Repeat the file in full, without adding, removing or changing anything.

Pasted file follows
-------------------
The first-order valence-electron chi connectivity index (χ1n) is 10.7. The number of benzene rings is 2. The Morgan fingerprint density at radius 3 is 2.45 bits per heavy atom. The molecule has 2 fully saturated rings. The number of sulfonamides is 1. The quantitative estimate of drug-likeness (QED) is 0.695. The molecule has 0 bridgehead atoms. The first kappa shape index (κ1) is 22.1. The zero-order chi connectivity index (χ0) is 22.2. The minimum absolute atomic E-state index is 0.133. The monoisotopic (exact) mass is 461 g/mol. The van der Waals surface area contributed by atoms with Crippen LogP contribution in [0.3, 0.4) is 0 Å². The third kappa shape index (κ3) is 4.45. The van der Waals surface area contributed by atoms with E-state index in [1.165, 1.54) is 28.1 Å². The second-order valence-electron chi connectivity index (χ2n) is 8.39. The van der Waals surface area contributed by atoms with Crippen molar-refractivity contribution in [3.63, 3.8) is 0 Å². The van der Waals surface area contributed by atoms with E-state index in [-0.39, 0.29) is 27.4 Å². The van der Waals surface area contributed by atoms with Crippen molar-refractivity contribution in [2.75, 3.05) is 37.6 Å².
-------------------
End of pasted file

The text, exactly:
The first-order valence-electron chi connectivity index (χ1n) is 10.7. The number of benzene rings is 2. The Morgan fingerprint density at radius 3 is 2.45 bits per heavy atom. The molecule has 2 fully saturated rings. The number of sulfonamides is 1. The quantitative estimate of drug-likeness (QED) is 0.695. The molecule has 0 bridgehead atoms. The first kappa shape index (κ1) is 22.1. The zero-order chi connectivity index (χ0) is 22.2. The minimum absolute atomic E-state index is 0.133. The monoisotopic (exact) mass is 461 g/mol. The van der Waals surface area contributed by atoms with Crippen LogP contribution in [0.3, 0.4) is 0 Å². The third kappa shape index (κ3) is 4.45. The van der Waals surface area contributed by atoms with E-state index in [1.165, 1.54) is 28.1 Å². The second-order valence-electron chi connectivity index (χ2n) is 8.39. The van der Waals surface area contributed by atoms with Crippen molar-refractivity contribution in [3.63, 3.8) is 0 Å². The van der Waals surface area contributed by atoms with E-state index in [-0.39, 0.29) is 27.4 Å². The van der Waals surface area contributed by atoms with Crippen molar-refractivity contribution in [2.75, 3.05) is 37.6 Å².